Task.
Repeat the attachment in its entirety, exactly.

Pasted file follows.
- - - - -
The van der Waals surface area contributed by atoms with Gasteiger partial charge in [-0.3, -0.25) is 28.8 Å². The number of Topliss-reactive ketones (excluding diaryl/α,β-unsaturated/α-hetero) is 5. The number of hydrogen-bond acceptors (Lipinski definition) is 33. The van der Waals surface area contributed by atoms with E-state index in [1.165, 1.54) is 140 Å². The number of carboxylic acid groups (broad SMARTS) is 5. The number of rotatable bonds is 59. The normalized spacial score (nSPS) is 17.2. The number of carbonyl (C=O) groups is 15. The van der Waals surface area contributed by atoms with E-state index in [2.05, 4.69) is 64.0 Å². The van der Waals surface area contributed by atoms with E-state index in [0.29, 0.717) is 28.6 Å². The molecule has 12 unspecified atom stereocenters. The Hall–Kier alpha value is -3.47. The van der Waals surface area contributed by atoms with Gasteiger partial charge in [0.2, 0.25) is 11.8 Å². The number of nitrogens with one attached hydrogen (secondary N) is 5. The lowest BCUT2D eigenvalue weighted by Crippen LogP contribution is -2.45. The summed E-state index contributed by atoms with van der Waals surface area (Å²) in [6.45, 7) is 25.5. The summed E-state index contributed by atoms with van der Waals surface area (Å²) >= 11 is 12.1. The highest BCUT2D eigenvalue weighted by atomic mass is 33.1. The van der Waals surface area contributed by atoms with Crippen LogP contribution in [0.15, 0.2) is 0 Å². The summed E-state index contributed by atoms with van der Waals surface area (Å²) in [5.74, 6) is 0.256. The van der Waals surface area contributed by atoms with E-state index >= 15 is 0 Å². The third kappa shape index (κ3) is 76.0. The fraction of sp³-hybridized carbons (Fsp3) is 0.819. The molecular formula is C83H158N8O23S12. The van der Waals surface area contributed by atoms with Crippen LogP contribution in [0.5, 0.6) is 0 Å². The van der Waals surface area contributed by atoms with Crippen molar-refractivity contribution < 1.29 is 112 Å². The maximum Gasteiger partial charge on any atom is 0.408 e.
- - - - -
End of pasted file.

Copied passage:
The van der Waals surface area contributed by atoms with Gasteiger partial charge in [-0.3, -0.25) is 28.8 Å². The number of Topliss-reactive ketones (excluding diaryl/α,β-unsaturated/α-hetero) is 5. The number of hydrogen-bond acceptors (Lipinski definition) is 33. The van der Waals surface area contributed by atoms with E-state index in [1.165, 1.54) is 140 Å². The number of carboxylic acid groups (broad SMARTS) is 5. The number of rotatable bonds is 59. The normalized spacial score (nSPS) is 17.2. The number of carbonyl (C=O) groups is 15. The van der Waals surface area contributed by atoms with E-state index in [2.05, 4.69) is 64.0 Å². The van der Waals surface area contributed by atoms with E-state index in [0.29, 0.717) is 28.6 Å². The molecule has 12 unspecified atom stereocenters. The Hall–Kier alpha value is -3.47. The van der Waals surface area contributed by atoms with Gasteiger partial charge in [0.2, 0.25) is 11.8 Å². The number of nitrogens with one attached hydrogen (secondary N) is 5. The lowest BCUT2D eigenvalue weighted by Crippen LogP contribution is -2.45. The summed E-state index contributed by atoms with van der Waals surface area (Å²) in [6.45, 7) is 25.5. The summed E-state index contributed by atoms with van der Waals surface area (Å²) >= 11 is 12.1. The highest BCUT2D eigenvalue weighted by atomic mass is 33.1. The van der Waals surface area contributed by atoms with Crippen LogP contribution in [0.15, 0.2) is 0 Å². The summed E-state index contributed by atoms with van der Waals surface area (Å²) in [5.74, 6) is 0.256. The van der Waals surface area contributed by atoms with E-state index >= 15 is 0 Å². The third kappa shape index (κ3) is 76.0. The fraction of sp³-hybridized carbons (Fsp3) is 0.819. The molecular formula is C83H158N8O23S12. The van der Waals surface area contributed by atoms with Crippen LogP contribution in [0.5, 0.6) is 0 Å². The van der Waals surface area contributed by atoms with Crippen molar-refractivity contribution < 1.29 is 112 Å². The maximum Gasteiger partial charge on any atom is 0.408 e.